Google Considers the “Right to Be Forgotten” in Europe

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Google convened an advisory group to consider the “right to be forgotten” requests in Europe. The group backs restricting the removal requests to Europe only. The European Union ruled in May that Google honor requests in Europe asking for the removal of specific results that could affect someone’s privacy or are no longer relevant.

While Google has complied with the ruling, the takedown requests are limited to European domains. This means that the search results are still available on domains outside of Europe, including Since the ruling, Google has had requests to remove nearly 800,000 links. Well over half of those requests have been denied.

The advisory council set up a criteria to determine what links merit being removed. The criteria consists of five elements that should be considered with any request.

The first element identifies whether the person has a role in public life; such as a politician, sports star, actor, etc. If so, their request will probably be denied.

The second element concerns the nature of the information; a person’s sex life, identification and contact information, as well as a person’s financial details. This also applies to any information on minors.

The third element categorizes the source of the information. Information that favors public interest and would likely be denied removal would be what has been provided by professional journalists and recognized bloggers or individual authors with a good reputation, substantial credibility and/or readership. Information that is put on the internet by the individual could be deleted by the individual and is considered fair game by the Advisory Council.

The fourth element involves time. The information may no longer be relevant and when it was posted may have some bearing on its relevance. If it is no longer relevant, it will be de-linked.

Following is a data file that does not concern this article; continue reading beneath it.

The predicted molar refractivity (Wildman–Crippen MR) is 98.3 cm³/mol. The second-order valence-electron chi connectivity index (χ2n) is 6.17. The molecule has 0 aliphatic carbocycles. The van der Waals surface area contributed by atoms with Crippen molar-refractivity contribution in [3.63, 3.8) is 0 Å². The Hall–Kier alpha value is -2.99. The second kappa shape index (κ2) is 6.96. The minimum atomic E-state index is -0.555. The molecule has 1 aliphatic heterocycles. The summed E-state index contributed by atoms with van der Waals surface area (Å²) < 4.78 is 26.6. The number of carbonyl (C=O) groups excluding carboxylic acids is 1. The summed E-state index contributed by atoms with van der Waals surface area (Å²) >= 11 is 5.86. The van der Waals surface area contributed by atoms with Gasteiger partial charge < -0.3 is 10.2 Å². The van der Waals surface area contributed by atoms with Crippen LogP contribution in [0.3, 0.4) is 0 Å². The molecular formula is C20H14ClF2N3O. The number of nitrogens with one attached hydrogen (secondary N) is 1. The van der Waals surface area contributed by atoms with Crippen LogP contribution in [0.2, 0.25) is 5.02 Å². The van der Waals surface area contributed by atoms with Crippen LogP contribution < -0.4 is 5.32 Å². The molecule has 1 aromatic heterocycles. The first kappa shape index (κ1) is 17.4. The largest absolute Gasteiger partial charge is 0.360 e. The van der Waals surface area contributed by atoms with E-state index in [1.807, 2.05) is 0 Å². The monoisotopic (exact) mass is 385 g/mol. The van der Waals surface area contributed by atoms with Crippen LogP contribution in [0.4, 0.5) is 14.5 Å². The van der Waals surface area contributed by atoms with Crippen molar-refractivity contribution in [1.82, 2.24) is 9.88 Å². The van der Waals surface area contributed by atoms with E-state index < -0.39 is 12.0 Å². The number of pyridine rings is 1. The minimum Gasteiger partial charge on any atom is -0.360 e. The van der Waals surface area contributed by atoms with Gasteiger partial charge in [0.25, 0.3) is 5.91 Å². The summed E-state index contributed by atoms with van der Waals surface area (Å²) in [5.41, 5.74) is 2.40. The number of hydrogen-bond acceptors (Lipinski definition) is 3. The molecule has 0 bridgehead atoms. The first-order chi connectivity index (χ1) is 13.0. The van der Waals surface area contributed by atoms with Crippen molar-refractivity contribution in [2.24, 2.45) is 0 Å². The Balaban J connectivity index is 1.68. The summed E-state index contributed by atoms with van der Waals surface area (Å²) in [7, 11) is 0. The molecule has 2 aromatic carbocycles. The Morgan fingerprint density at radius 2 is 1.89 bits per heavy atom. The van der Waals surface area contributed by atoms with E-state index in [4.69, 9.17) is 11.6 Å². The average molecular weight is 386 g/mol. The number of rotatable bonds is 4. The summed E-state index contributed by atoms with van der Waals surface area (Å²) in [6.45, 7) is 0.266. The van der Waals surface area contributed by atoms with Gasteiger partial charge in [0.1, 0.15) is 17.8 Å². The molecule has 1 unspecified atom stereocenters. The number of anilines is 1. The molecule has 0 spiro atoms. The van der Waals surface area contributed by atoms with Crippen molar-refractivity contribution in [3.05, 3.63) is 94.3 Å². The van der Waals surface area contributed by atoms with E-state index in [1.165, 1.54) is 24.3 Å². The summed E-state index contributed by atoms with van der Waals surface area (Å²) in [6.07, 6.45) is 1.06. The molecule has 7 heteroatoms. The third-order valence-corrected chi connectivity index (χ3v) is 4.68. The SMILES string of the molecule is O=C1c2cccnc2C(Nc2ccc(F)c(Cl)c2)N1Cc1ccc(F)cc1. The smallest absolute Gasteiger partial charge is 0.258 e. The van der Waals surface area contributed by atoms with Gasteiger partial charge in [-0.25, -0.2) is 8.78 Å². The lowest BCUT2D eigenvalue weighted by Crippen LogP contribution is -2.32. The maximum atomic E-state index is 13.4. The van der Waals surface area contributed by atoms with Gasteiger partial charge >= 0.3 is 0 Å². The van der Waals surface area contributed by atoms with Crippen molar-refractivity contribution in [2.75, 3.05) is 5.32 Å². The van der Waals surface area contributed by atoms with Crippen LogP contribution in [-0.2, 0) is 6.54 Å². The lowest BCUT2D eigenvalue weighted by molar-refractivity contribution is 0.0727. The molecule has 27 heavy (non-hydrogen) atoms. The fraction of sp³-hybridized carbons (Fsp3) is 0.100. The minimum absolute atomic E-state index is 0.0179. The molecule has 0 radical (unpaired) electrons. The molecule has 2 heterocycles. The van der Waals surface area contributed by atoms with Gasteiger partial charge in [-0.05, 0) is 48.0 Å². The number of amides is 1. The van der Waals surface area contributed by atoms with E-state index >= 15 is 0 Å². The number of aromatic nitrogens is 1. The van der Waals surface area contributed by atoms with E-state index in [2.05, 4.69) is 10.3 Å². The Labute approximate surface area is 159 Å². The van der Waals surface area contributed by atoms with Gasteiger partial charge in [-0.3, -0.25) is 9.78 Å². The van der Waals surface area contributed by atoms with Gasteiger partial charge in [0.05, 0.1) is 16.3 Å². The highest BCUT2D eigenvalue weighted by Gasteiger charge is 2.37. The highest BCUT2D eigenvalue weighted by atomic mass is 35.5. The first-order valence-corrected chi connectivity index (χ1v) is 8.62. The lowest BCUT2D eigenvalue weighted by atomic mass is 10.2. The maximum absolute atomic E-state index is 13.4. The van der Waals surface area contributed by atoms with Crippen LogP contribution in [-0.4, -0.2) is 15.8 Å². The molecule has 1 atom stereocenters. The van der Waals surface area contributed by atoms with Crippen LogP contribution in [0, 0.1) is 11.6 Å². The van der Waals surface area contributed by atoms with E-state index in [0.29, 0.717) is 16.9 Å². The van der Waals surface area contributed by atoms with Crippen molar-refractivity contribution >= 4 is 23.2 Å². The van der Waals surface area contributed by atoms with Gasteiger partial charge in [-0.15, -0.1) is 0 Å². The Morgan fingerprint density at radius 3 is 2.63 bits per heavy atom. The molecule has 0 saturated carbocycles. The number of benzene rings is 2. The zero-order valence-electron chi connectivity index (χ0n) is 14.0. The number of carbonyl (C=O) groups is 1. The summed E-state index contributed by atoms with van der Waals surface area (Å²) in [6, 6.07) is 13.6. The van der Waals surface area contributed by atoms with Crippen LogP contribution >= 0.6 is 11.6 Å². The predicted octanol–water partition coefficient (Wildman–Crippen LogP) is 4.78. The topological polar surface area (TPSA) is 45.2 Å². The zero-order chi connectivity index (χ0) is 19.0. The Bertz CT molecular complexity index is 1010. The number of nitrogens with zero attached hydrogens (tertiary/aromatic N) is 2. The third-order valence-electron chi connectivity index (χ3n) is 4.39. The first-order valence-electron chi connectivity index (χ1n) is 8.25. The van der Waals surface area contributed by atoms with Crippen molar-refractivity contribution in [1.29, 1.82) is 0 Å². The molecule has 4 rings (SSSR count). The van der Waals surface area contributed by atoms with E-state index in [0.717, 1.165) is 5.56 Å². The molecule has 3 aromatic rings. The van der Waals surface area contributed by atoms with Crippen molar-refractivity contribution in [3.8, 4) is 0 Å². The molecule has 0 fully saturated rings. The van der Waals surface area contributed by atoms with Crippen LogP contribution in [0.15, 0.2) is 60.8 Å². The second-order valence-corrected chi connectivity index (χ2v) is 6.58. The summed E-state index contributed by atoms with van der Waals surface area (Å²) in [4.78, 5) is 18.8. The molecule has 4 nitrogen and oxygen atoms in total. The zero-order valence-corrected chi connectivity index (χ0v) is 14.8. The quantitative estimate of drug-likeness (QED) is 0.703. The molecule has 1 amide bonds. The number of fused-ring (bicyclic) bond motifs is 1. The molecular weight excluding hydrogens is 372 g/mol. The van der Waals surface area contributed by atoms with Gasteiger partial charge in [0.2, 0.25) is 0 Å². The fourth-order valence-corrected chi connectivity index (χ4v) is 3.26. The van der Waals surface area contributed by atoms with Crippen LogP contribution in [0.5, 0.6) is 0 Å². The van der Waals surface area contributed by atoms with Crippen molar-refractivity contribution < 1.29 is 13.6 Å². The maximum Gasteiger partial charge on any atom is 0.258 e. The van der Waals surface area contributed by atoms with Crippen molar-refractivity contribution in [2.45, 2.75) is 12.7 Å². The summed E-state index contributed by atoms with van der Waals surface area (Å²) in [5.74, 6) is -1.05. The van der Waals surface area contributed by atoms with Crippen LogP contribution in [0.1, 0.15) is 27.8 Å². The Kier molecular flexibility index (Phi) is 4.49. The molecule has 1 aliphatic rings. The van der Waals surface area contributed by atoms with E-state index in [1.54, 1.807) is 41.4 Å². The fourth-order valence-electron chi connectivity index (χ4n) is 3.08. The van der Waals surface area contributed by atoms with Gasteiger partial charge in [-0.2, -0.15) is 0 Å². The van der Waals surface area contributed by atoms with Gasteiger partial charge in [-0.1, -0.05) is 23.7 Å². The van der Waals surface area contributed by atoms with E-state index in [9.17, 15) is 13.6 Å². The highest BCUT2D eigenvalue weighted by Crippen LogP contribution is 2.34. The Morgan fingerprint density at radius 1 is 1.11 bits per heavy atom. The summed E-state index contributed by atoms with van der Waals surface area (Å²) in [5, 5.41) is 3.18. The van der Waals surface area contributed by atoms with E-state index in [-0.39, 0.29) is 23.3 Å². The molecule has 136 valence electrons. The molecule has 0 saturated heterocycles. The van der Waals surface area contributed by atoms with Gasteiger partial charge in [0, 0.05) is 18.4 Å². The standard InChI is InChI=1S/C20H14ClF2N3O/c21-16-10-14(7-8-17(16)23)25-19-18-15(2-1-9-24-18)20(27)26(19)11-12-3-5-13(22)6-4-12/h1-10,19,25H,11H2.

The fifth element, guaranteed to be de-linked, any false information. Inaccurate information may cause harm and this is also covered under defamation rules.

Two members of the council are from Google, Executive Chairman Eric Schmidt and the company’s chief legal officer, David Drummond. However, most of the group were from outside of Google and included: Wikipedia founder, James Wales as well as Luciano Floridi, Oxford University Professor of Philosophy; José-Luis Piñar, former Director of the Spanish Data Protection Agency; and others. This group was convened to make recommendations and has no authority to force any changes identified. Freedom of expression and privacy, or the “right to be forgotten,” seem to be at crux of the debate this group considered for Google, regarding whether that applies to Europe only or the whole world.

In the report, Wales voiced his view of the situation, saying that he completely opposed the legal situation in which a commercial company is forced to become the judge of our most fundamental rights of expression and privacy. He added that the recommendations to Google which were contained in the aforementioned report were (in his opinion) deeply flawed due to the law itself being the same way.

After consideration, it appears that the “right to be forgotten” will be limited to the Google search engines in Europe. Information de-linked from these European search engines will still be available on the search website and to most of the world.

By Ailey Hines

Photo by Sjoerd Lammers Street Photography – License


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